I enjoyed today’s annual conference on Environmental, Land Use & Energy Law in Boston and came away suitably edified. Without getting into the weeds of recent and upcoming zoning decisions (other than to say watch out for disputes about medical marijuana dispensaries) I would like to share my three key learnings.
1. Rainfall: Kenneth Moraff from the EPA put the agency’s new national stormwater rule in its climate context. He pointed out that since the 1940s it has been the six New England states that have seen the most dramatic increase in the frequency of extreme rainfall. This report from Environment Massachusetts provides all the statistics, but the figure I won’t forget in a hurry is 85%: that’s the percentage increase for intense snowstorms and rainstorms in New England since 1948.
2. Reggi: The Regional Greenhouse Gas Initiative (RGGI, pron. Reggi) was the nation’s first cap-and-trade scheme. Through RGGI the participating northeastern states and Canadian provinces stage auctions where polluters buy permits to emit green-house gases. The money helps fund energy efficiency programs, which has proved a boon to many Massachusetts communities. But DEP Commissioner Kenneth Kimell mentioned a shortcoming: The original allowances are too high. Because power plant emissions of CO2 have dropped since the natural gas boom, the allowances now exceed what the companies need, and the price for CO2 allowances is as low as it can go. I’ve voiced my criticisms of RGGI before, so shall refrain from echoing myself here.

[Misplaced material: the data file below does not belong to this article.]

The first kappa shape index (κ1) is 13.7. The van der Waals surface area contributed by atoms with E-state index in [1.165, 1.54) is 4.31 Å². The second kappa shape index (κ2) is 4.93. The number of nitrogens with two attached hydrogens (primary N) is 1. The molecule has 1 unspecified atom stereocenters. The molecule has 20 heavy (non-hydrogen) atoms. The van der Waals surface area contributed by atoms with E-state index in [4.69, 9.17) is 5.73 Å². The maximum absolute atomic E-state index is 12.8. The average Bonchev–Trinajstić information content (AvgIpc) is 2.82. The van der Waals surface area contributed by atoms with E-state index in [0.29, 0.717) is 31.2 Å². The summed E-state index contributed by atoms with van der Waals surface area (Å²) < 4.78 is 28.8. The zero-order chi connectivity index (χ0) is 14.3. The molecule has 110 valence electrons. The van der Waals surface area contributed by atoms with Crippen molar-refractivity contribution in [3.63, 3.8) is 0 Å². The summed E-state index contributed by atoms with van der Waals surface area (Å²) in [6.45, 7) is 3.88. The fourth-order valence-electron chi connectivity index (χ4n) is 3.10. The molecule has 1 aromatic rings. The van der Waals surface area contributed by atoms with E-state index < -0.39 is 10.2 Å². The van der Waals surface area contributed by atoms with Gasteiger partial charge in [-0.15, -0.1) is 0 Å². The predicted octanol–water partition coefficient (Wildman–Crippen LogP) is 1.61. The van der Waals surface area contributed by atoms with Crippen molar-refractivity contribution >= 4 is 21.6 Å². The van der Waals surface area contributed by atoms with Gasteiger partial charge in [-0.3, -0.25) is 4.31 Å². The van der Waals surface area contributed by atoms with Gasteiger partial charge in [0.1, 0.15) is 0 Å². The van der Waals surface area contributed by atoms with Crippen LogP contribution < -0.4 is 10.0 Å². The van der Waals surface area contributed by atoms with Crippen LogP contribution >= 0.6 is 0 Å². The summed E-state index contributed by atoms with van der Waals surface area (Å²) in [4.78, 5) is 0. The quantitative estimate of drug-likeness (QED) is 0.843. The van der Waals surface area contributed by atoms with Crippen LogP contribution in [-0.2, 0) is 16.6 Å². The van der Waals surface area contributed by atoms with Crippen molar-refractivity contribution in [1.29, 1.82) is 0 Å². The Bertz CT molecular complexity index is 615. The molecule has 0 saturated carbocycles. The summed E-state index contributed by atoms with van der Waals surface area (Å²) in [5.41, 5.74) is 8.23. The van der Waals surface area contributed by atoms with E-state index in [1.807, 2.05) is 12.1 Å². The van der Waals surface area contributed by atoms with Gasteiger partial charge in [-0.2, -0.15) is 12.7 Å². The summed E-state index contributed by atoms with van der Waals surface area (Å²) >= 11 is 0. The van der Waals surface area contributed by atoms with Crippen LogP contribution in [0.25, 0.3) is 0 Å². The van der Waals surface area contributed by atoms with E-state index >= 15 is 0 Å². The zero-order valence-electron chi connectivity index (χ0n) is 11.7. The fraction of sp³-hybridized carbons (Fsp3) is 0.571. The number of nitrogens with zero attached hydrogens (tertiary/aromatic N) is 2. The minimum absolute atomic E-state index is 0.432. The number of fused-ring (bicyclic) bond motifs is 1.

3. Reminder: Sue Reid, director of the Conservation Law Foundation, reminded us about an important provision in the Global Warming Solutions Act of 2008. Under Chapter 30, Section 61, all state agencies have to take climate change impacts into account when making decisions about permits and licenses. This is an important requirement that has yet to work its way fully into all nooks and corners of state government, but I think it has extraordinary potential.
Kudos to the staff and volunteers at Massachusetts Continuing Legal Education for organizing yet another informative event.
2 thoughts on “Rain, Reggi, and a Reminder”
Am I correct in thinking that the Chapter 30, Section 61 you cite could be used to rule against permitting fracking in Massachusetts?
Yes, I think it could be. And we could use it to push back against other forms of fossil-fuel pollution.